- How can anthropology improve our understanding of the interrelationship between nature and culture? - What can anthropology contribute to practical debates which depend on particular definitions of nature, such as that concerning sustainable development? Humankind has evolved over several million years by living in and utilizing 'nature' and by assimilating it into 'culture'. Indeed, the technological and cultural advancement of the species has been widely acknowledged to rest upon human domination and control of nature. Yet, by the 1960s, the (...) idea of culture in confrontation with nature was being challenged by science, philosophy and the environmental movement. Anthropology is increasingly concerned with such issues as they become more urgent for humankind as a whole. This important book reviews the current state of the concepts of 'nature' we use, both as scientific devices and ideological constructs, and is organised around three themes: - nature as a cultural construction; - the cultural management of the environment; and - relations between plants, animals and humans. (shrink)
As interest in working memory is increasing at a rapid pace, an open discussion of the central issues involved is both useful and timely. This new volume compares and contrasts conceptions of working memory, with contributions from proponents of different views.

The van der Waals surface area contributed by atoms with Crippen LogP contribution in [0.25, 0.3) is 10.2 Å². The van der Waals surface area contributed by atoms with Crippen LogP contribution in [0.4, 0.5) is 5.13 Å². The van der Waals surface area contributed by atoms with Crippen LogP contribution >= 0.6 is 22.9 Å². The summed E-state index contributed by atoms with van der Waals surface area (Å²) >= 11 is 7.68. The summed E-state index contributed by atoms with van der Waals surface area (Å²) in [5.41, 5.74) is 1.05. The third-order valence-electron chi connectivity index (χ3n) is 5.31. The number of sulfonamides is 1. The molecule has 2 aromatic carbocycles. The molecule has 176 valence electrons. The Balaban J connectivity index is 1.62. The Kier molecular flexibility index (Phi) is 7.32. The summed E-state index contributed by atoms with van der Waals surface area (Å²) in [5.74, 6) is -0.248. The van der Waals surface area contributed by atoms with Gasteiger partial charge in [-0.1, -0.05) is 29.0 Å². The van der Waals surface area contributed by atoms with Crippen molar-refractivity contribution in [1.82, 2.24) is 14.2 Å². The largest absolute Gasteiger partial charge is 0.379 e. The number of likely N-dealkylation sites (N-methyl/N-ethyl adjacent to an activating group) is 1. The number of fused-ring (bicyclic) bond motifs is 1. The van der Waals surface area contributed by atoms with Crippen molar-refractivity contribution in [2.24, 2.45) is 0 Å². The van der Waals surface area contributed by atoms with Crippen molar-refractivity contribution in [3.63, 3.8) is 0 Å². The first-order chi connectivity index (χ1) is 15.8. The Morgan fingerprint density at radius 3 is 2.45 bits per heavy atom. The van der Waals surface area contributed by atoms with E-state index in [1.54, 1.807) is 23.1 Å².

I have taken such pains to indicate the scope, terms, and foci of Neumann's analysis because he provides one of the main pillars on which any further systematic study of the woman hero must rest. By showing Psyche's relation to the mythic or archetypal structure of heroism, by demonstrating the particular ways in which the hero is a figure distinguished primarily by involvement in particular patterns of action and psychological development, Neumann provides an invaluable service to further studies of literature, (...) heroism, and women. Without belaboring the distinction between the hero and the heroine, Neumann validates the claim that a woman can be a hero and eliminates the awkward distinction between the heroine as heroic figure and the heroine as conventional woman that has perplexed so much recent literary, especially feminist, analysis.1 He is also very good at locating the details in Psyche's dilemma that constitute significant associative images within a narrative representing heroism by means of a female character. Specifically, he indicates how Psyche's beauty is as much a burden as a boon, shows the importance of her relationship to other female characters, and points out the ways in which the apparent hostility of other women acts as a necessary goad to Psyche's own developing independence. Neumann's analysis is also suggestive in showing the appropriateness of archetypal criticism to material which is not myth in the narrow sense. To be sure, Apuleius' Amor and Psyche results from the distillation of narratives whose origins are clearly to be found in the folklore and functioning mythologies of Greek and Roman culture; just as clearly, however, Apuleius is telling his tale as part of a highly self-conscious, complexly structured narrative2 analogous, in some ways, to Chaucer's Canterbury Tales, Bunyan's Pilgrim's Progress, Milton's great religious epics, and even that seemingly least mythic set of narrative structures, the novel. · 1. See, e.g., Ellen Moers' long discussion of "heroinism" in Literary Women: The Great Writers , pp. 113-242. Moers' use of this awkward term, the female version of the presumably masculine heroism, perpetuates the idea that only men can be true heroes, while extraordinary women remain "special cases" necessitating special terminology.· 2. See P. G. Walsh, The Roman Novel: The 'Satyricon' of Petronius and the 'Metamorphoses' of Apuleius , pp. 141-223. Lee R. Edwards is an editor of The Massachusetts Review and an associate professor of English at the University of Massachusetts at Amherst. She is presently completing The Labors of Psyche: Female Heroism and Fictional Form. (shrink)